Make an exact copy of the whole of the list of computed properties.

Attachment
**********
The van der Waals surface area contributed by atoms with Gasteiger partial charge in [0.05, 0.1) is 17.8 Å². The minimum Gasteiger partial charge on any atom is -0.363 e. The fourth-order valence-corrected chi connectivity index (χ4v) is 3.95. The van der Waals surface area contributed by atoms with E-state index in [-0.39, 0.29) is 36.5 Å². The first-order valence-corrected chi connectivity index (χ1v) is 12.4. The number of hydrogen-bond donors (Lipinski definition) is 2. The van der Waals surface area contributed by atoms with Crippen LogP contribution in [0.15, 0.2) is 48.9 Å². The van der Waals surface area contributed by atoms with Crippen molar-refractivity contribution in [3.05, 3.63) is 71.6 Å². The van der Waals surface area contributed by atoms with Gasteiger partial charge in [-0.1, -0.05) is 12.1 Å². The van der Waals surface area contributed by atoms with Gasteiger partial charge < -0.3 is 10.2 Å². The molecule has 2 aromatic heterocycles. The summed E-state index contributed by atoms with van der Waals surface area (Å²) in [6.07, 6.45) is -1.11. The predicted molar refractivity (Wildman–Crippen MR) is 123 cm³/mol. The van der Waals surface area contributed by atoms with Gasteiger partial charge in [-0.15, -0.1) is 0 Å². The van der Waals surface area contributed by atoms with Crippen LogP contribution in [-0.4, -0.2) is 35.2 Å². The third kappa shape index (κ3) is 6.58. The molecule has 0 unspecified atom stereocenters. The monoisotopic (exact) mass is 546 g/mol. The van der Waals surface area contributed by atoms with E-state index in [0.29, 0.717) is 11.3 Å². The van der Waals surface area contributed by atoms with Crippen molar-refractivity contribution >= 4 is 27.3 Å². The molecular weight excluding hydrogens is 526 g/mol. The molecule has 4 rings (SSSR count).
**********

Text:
The van der Waals surface area contributed by atoms with Gasteiger partial charge in [0.05, 0.1) is 17.8 Å². The minimum Gasteiger partial charge on any atom is -0.363 e. The fourth-order valence-corrected chi connectivity index (χ4v) is 3.95. The van der Waals surface area contributed by atoms with E-state index in [-0.39, 0.29) is 36.5 Å². The first-order valence-corrected chi connectivity index (χ1v) is 12.4. The number of hydrogen-bond donors (Lipinski definition) is 2. The van der Waals surface area contributed by atoms with Crippen LogP contribution in [0.15, 0.2) is 48.9 Å². The van der Waals surface area contributed by atoms with Crippen molar-refractivity contribution in [3.05, 3.63) is 71.6 Å². The van der Waals surface area contributed by atoms with Gasteiger partial charge in [-0.1, -0.05) is 12.1 Å². The van der Waals surface area contributed by atoms with Gasteiger partial charge < -0.3 is 10.2 Å². The molecule has 2 aromatic heterocycles. The summed E-state index contributed by atoms with van der Waals surface area (Å²) in [6.07, 6.45) is -1.11. The predicted molar refractivity (Wildman–Crippen MR) is 123 cm³/mol. The van der Waals surface area contributed by atoms with Gasteiger partial charge in [-0.15, -0.1) is 0 Å². The van der Waals surface area contributed by atoms with Crippen LogP contribution in [-0.4, -0.2) is 35.2 Å². The third kappa shape index (κ3) is 6.58. The molecule has 0 unspecified atom stereocenters. The monoisotopic (exact) mass is 546 g/mol. The van der Waals surface area contributed by atoms with E-state index in [0.29, 0.717) is 11.3 Å². The van der Waals surface area contributed by atoms with Crippen molar-refractivity contribution >= 4 is 27.3 Å². The molecular weight excluding hydrogens is 526 g/mol. The molecule has 4 rings (SSSR count).